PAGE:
Posted by: Julia Robinson4 NOV 2016
Sibby Buckle, member of the RPS English Pharmacy Board
Source: MAG / Jizak
Pharmacy was high on the agenda at the 2016 Conservative Party conference in Birmingham. At the Health and Care Forum Reception on the Sunday evening with Philip Dunne, minister of state at the Department of Health, and Maggie Throup, member of the health select committee, the need for better recognition of pharmacists and deployment of pharmacist’ clinical skills was discussed. The importance of a viable pharmacy network was also highlighted, with reference to the proposed cuts, and that if community pharmacies were to close, the services that could be delivered from community pharmacy would be compromised.
On the second day of the conference, the RPS engaged in many roundtable discussions and health fringe meetings. Along with the other pharmacy bodies, the RPS met with Alistair Burt, immediate past minister of pharmacy, and Oliver Colvile, the government’s pharmacy champion. The RPS emphasised the need for pharmacists to be able to populate the patients’ health record, the commissioning of a national minor ailments scheme and the imperative to decriminalise inadvertent single dispensing errors. Moving from a supply based contract to a contract of patient care, with an obligation to ensure compliance and minimise waste stimulated much interest and discussion.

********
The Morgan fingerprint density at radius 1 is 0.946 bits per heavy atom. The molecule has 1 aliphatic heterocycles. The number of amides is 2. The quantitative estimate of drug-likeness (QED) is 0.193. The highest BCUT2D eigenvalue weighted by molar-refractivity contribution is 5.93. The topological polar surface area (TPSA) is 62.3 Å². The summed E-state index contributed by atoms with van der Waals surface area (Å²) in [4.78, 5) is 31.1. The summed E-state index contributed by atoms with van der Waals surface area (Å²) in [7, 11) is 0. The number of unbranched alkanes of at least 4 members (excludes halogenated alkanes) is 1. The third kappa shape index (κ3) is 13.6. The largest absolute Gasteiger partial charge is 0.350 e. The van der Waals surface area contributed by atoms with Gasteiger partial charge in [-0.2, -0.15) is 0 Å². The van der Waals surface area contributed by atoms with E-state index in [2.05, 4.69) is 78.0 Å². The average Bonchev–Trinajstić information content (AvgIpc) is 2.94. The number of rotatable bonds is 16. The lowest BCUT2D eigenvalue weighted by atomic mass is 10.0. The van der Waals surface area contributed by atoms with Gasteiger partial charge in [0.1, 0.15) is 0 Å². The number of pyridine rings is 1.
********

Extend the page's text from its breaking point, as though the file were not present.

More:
It is clear from these discussions that engagement with policy makers and other healthcare professionals is vital to facilitate better collaboration and support for community pharmacists as part of the multidisciplinary team. Vital too is robust engagement with David Mowat, the new pharmacy minister, to ensure continuity on these important issues.
The RPS 2020 health fringe included the Local Government Association and NHS Confederation focusing on public health discussing ‘The New NHS: Are efficiency and patients expectations mutually exclusive?’ The importance of involving pharmacists in mental health, preventative health and point of care testing was encouraging. It was agreed that write access for the pharmacist on the patient record and a national minor ailments scheme were necessary to enable the NHS to meet these increasing demands.